Increasing Power Expands Research Capabilities at NREL’s Flatirons Campus
July 21, 2020
In partnership with Xcel Energy, the U.S. Fish and Wildlife Service, and the U.S. Department of Energy’s Golden Field Office, the National Renewable Energy Laboratory (NREL) completed its Power Generation Upgrade Project, increasing and enhancing research capabilities at NREL’s Flatirons Campus to explore integrated energy systems at scale and the incorporation of distributed energy resources into the grid.
The project doubles the power at NREL’s Flatirons Campus, from 10 megawatts (MW) to 19.9 MW, an upgrade that is key to the campus’ Integrated Energy Systems at Scale (IESS) research mission.
“We are drastically changing the capabilities at the Flatirons Campus,” said Associate Laboratory Director for Facilities and Operations Dan Beckley. “We are now able to deliver unique capabilities that do not exist anywhere in the world.”
The Flatirons Campus is becoming the standard for advanced grid research facilities, allowing real-world study of the effects of multiple technologies on a grid rather than relying solely on computer simulations. However, the constrained power capacity had previously limited research.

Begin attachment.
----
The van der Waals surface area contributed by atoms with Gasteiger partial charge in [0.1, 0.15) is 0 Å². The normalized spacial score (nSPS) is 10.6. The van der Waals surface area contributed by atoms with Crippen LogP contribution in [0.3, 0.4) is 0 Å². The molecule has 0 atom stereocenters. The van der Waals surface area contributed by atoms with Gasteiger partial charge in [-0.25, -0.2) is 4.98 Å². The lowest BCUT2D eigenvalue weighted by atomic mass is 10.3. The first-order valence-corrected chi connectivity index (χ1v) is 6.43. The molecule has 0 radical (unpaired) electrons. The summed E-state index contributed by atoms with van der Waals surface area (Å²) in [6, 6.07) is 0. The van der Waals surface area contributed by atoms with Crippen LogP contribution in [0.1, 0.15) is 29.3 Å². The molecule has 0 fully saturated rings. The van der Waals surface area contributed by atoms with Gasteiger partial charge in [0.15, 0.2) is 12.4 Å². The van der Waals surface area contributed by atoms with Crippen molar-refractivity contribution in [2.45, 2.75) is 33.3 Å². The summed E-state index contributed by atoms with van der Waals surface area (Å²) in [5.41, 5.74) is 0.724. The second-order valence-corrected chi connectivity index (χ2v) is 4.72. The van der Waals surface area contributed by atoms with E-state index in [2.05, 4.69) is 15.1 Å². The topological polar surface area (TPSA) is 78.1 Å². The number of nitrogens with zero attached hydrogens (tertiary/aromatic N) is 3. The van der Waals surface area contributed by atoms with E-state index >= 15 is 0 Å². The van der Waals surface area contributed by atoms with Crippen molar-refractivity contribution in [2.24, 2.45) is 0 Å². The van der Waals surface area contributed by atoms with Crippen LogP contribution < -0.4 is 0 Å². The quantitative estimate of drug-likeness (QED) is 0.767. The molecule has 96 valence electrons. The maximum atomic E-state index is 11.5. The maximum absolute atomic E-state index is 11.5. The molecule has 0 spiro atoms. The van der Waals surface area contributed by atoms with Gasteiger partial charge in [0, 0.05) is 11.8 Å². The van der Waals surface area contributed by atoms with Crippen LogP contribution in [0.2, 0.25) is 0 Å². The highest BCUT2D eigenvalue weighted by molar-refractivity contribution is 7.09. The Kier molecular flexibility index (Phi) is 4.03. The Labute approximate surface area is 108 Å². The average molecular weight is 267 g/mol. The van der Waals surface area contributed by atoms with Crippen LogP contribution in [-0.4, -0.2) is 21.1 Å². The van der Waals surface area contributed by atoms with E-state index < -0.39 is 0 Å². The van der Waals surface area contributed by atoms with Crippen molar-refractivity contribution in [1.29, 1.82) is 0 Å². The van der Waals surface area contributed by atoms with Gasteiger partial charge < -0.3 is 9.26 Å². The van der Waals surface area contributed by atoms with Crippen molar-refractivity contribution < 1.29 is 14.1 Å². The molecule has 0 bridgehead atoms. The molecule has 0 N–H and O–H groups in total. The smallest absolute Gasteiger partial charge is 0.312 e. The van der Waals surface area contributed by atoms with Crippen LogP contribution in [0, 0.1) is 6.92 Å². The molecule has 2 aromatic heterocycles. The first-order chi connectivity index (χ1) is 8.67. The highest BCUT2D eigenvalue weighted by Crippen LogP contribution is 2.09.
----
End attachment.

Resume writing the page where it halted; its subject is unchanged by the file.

The interconnection moves the Flatirons Campus from a localized distributed network (at 34.5 kilovolts), which connects with businesses and homes in the area, to the 115-kilovolt regional transmission network, thereby improving opportunities to explore bidirectional power flow between the grid and research activities on site. The upgrade promises to unlock further insights into how real-time control and optimization of distributed renewable energy resources interact with the larger power grid.
The new 19.9-MW transmission interconnection improves grid integration research, enabling projects that ensure the reliability and resiliency of a national power grid, which is seeing increasing levels of interconnection from megawatt-scale renewable energy generation and storage technologies.
Paired with other highly specialized pieces of research equipment like the controllable grid interfaces, the new interconnection enables Flatirons Campus researchers and their partners to more effectively conduct research on the performance, cost, reliability, sustainability, and resilience of complex hybrid energy systems.
“This project is a huge milestone that will greatly improve our ability to host new research partnerships at the Flatirons Campus,” said Associate Laboratory Director Johney Green. “It’s been a great collaboration between our teams here at NREL and our industry collaborators.”